NSW PM says he won’t be be threatned by campaign against cashless gaming

Prime minister Dominic Perrottet backs a proposal to introduce cashless gaming cards.
Prime minister Dominic Perrottet backs a proposal to introduce cashless gaming cards.

Perrottet said he won’t back down from plans to reform pokies in New South Wales.

Australia.- New South Wales prime minister Dominic Perrottet has said he is determined to ensure that pokie rules are reformed and that may include the use of cashless gambling cards,

Perrottet said neither he nor his government was “going to be threatened by the New South Wales clubs’ lobby into reforming pokie machines”.

He said: “We are focused on solving a major societal issue in relation to money laundering and in relation to problem gambling, and we will work with the industry to achieve that, but we are not going to be threatened.”

Josh Landis, ClubsNSW chief executive officer, has said cashless gambling cards won’t solve the problem of money laundering in the state as claimed by the New South Wales Crime Commission (NSWCC).

ClubsNSW has begun a campaign against independent MP Helen Dalton after she joined an independent political, community, and religious coalition seeking gambling reform. The Guardian reports that the group planned to distribute posters with the statement “Helen, your attack on local clubs is wrong” at 49 venues.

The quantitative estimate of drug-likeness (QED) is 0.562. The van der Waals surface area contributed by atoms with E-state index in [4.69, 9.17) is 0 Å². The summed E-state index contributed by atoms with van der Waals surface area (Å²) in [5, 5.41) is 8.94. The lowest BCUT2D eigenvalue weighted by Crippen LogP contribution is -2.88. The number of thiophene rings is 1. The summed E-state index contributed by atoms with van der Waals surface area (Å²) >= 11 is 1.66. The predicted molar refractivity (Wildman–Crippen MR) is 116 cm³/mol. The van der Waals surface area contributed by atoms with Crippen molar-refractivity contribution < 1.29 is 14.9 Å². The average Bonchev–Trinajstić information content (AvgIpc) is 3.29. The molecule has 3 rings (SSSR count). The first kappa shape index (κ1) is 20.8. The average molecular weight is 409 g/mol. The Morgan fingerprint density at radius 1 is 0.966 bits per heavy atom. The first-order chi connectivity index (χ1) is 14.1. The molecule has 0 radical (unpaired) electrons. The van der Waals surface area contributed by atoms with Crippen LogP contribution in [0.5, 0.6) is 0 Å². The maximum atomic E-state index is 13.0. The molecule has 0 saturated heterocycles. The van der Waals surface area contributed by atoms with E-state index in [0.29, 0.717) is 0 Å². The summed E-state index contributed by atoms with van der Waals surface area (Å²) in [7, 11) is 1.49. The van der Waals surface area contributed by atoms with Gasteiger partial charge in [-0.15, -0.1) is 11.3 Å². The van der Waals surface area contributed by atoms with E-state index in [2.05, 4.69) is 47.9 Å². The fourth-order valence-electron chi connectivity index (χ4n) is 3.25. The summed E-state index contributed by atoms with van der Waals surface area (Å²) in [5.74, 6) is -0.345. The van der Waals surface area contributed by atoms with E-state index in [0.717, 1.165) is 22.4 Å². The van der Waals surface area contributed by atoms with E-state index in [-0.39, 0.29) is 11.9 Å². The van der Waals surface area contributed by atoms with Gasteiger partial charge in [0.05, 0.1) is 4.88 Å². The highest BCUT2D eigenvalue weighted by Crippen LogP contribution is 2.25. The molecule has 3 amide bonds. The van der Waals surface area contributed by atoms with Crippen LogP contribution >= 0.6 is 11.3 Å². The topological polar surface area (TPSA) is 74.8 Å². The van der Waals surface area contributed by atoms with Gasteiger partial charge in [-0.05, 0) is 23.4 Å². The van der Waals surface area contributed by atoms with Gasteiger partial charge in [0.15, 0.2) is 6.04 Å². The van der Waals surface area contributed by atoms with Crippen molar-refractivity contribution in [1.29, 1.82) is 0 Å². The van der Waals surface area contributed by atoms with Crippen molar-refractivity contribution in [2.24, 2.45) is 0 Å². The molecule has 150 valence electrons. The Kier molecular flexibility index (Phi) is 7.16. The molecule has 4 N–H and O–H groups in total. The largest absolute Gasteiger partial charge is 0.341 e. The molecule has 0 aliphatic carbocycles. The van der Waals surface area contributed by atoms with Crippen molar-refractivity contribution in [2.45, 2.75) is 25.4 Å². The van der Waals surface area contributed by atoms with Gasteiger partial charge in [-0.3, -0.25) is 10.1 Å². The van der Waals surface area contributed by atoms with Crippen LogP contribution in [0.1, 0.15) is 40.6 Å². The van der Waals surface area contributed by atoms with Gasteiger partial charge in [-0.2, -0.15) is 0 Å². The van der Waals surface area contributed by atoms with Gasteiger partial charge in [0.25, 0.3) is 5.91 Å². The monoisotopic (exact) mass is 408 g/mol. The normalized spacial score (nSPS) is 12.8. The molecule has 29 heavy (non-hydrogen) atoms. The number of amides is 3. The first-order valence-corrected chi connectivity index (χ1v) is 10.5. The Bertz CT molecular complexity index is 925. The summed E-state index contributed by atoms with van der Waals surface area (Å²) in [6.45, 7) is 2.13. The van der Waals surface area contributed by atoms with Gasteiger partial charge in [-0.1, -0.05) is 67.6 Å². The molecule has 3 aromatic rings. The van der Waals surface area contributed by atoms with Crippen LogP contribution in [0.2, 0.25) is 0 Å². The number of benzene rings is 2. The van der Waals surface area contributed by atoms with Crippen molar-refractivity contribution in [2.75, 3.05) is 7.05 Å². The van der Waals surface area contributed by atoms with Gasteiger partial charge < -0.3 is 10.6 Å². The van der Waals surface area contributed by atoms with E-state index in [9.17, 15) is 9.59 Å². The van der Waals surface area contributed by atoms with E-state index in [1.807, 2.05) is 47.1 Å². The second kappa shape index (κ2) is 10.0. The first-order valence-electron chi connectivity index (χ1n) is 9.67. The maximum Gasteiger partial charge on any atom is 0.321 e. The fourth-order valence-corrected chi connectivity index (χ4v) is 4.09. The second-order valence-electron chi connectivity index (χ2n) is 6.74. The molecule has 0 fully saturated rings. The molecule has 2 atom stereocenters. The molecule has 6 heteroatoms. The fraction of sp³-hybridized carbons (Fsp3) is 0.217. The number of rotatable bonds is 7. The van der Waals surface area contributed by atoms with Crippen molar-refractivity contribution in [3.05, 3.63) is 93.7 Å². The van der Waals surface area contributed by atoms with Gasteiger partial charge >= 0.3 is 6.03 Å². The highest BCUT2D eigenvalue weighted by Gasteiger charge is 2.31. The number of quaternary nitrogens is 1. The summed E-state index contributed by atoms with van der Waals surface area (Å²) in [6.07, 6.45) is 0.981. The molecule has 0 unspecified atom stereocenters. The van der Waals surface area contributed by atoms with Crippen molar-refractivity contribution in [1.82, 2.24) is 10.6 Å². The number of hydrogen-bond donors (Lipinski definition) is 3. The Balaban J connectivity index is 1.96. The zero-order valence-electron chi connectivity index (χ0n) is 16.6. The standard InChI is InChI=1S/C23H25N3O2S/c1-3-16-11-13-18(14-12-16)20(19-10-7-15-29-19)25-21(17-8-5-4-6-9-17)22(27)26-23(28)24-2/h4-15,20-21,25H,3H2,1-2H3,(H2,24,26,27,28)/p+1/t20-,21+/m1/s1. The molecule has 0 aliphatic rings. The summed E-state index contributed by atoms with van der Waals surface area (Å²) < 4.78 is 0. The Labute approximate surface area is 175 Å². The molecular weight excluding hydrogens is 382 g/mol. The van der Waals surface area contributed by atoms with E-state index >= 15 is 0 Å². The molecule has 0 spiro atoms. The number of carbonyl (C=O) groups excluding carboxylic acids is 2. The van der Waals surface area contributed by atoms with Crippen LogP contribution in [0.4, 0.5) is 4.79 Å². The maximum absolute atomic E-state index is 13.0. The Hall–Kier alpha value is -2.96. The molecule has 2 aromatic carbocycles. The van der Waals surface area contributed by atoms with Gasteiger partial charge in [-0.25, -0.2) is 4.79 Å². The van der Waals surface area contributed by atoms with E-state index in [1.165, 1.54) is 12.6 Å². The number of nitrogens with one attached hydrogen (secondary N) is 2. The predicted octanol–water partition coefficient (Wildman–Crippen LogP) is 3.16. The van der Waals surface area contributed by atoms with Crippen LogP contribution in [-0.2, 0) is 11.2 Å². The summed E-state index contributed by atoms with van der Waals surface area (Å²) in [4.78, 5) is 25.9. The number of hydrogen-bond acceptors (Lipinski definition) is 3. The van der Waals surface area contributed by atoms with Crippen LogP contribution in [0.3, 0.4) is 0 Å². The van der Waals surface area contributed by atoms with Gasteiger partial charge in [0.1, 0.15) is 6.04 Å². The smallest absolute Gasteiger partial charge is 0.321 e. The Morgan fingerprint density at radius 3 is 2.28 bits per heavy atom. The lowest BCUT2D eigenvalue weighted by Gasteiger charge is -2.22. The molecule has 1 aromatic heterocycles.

In addition to Cate Faehrmann of the Greens, Dalton was one of two MPs to attend the launch of a campaign aimed at reforming gambling led by the Wesley Mission, the Uniting Church of NSW and the Anglican Diocese of Sydney. As well as cashless gaming cards, it wants an independent self-exclusion register that is independent.

Survey finds 63% in favour of cashless gaming cards for NSW

A Resolve Strategic survey for The Sydney Morning Herald has found the state’s voters to be in favour of the proposal. Some 63 per cent of respondents backed a cashless gaming card for poker machines and only 16 per cent were opposed to any change.

The survey also showed that only 28 per cent believes pubs and clubs are doing enough to deal with problem gambling, while 47 per cent described their efforts as poor. Some 32 per cent think the cashless card should be rolled out immediately, while 24 per cent support a voluntary trial and 19 per cent backed mandatory testing in some areas.

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